The Toronto Sports Scene

Toronto FC, Raptors, Blue Jays, Maple Leafs, Argonauts and Wolfpack. Hold on, Wolfpack? What’s that?

After a couple of clicks, tweets and scrolls later I was still left with a few questions. Is this actually going to happen, and what is this sport?

In order to understand Toronto’s sporting scene one has to imagine being in an on again/off again relationship. Sometimes you want to spend all your time with your partner. But sometimes your heart is so broken that you need time apart. Imagine having this sort of relationship with all Toronto-based teams.

Toronto in the last couple of decades hasn’t been the most successful city sporting wise. Toronto has teams in three of the four major North American leagues. Of those three franchises the city hasn’t seen a major championship win since 1993. The Toronto Rock (Lacrosse) and the Toronto Argonauts (Canadian Football) have won multiple championships in the 21st century. Although their wins are a little less satisfying due to the smaller stature of their clubs.

The Toronto Maple Leafs, Toronto’s favourite team, haven’t won a championship since 1967. The Toronto Raptors have never won a championship and finally the Toronto Blue Jays haven’t won the World Series since 1993. Those droughts weigh heavy on the city’s conscience. Toronto was a city for miserable losers.

In recent times a championship seems within grasp, but it would be very fitting for Toronto to extend its drought. Last year Toronto FC made the MLS Cup final but managed to lose on penalties. The Toronto Blue Jays have looked promising, but their players core is aging, and it looks like the window to win is closing. The Toronto Raptors were two wins away from making the NBA finals and the Maple Leafs have a young core of amazing players. All the promise in the world could still leave Toronto with nothing. Things might be promising for the Toronto scene but its very crowded for the Wolfpack to fit in.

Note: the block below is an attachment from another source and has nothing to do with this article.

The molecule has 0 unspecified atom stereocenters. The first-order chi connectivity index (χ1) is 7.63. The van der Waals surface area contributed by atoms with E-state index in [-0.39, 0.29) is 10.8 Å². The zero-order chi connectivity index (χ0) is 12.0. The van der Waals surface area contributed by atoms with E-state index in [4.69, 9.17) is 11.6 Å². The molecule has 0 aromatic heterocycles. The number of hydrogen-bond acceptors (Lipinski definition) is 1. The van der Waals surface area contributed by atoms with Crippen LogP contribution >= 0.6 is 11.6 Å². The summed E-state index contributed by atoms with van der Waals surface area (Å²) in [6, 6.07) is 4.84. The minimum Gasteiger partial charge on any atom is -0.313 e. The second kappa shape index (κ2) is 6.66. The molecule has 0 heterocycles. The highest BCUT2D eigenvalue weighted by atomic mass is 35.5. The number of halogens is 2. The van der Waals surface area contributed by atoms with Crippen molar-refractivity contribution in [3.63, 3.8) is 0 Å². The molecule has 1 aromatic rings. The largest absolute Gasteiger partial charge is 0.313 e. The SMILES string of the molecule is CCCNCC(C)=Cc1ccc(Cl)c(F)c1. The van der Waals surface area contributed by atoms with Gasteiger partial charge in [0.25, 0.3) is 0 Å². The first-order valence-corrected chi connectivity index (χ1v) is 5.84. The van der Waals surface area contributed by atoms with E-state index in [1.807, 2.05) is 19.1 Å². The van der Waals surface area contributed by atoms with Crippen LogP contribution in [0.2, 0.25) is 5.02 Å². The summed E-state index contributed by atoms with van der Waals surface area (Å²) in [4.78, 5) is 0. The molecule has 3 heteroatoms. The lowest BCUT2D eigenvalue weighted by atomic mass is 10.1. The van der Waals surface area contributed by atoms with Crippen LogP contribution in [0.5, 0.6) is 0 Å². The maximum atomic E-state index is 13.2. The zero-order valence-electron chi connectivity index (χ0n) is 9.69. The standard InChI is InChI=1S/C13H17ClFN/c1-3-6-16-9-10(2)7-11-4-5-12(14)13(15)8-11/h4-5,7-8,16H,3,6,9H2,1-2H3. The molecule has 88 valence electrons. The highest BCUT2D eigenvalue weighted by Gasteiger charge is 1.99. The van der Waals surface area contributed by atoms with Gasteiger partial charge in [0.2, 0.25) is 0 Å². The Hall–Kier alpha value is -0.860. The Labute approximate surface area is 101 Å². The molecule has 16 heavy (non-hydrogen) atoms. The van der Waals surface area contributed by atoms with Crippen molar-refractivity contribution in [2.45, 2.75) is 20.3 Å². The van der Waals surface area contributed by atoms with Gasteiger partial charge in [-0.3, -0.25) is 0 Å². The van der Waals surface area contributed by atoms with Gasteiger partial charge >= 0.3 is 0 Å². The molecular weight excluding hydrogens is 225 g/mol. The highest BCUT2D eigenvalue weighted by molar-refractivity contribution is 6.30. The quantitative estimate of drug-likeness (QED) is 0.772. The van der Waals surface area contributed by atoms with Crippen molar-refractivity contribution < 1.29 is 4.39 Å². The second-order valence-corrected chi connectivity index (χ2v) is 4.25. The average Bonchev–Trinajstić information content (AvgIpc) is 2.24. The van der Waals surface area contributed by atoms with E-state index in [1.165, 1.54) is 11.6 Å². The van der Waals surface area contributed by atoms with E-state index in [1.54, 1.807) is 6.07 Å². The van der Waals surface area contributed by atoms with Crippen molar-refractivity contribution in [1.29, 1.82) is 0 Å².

The major issues that the Wolfpack will have to face in order to get accepted into the mainstream is achieve promotion to the Super League in order to be get draw as a “top team”, overcome a busy events schedule in Toronto and identify itself as a “Canada’s team”.

During the Rugby League months it is the Baseball, Gridiron Football and Soccer season in Toronto. The past couple of season the Blue Jays have been filling out their 49,000-seat stadium. This season the Toronto FC look like the favourites to win the MLS Cup, their home 30,000-seat BMO field will also be sold out most of the year. On any given Saturday or Sunday in the summer over 80,000 Torontonians could be at a non-Rugby League sporting event. This doesn’t include the many festivals, concerts and other events that occur in the bustling city. The Wolfpack face a tough uphill battle in order to earn a Toronto sports fans’ weekend time.

This city struggles to support “smaller” franchises. If the Wolfpack don’t climb to the Super League the support might not grow and the new Rugby League side might be forgotten. In Canada we have our own gridiron football league called the Canadian Football League (CFL). Many people in Toronto see it as inferior to the NFL. This has led to the struggle of Toronto’s CFL team the Toronto Argonauts to do well in attendance figures. This is why I think if the Wolfpack make it to the top of the Rugby League pyramid, the city will embrace the club.

There are a couple of positives that the Wolfpack can build off of. Even though Toronto sells its self as a multicultural metropole. There is a strong tinge of blue collar within this city. Toronto sports fans appreciate a hard working athlete. For example look at Tie Domi, he was an ice hockey player that hardly contributed on the score sheet. But his intense work ethic and gutsy performances made him a beloved figure in this city. John McDonald was a shortstop for the Toronto Blue Jays. He won’t be remembered across the Baseball community, but in Toronto he will be remembered for sharing a name with Canada’s first Prime Minister and for daring defensive performances. Perhaps since Toronto hasn’t won a championship in so long Torontonians have learned to appreciate work ethic. Rugby League as a sport requires a roster full of hard-nosed, hard-working athletes. A whole team of John Mcdonald’s and Tie Domi’s can capture the city hearts. As current Wolfpack CEO Eric Perez has stated “This is the most Canadian sport, that had never been to Canada”. He saw the toughness that Torontonians and Canadians love. This could be the hook that makes Rugby League a staple in Toronto.

One caveat that the Wolfpack can take away is that Toronto teams don’t just represent Toronto. They generally represent all of Canada. The Toronto Raptors have a slogan “We The North”, stating that the Raptors represent the entire north i.e. Canada. The Blue Jays have a Maple Leaf on their insignia choosing to represent all of Canada in their logo. If the Wolfpack decide to be “Canada’s team” I’m sure that not only Toronto, but Canada will accept the Rugby League side with open arms.

Daniel Dovgan is a Toronto-based sports journalist.



  1. Love to see them do well but we need to see them on TV as much as possible, an avid Widnes Viking supporter living in Pickering Ontario.

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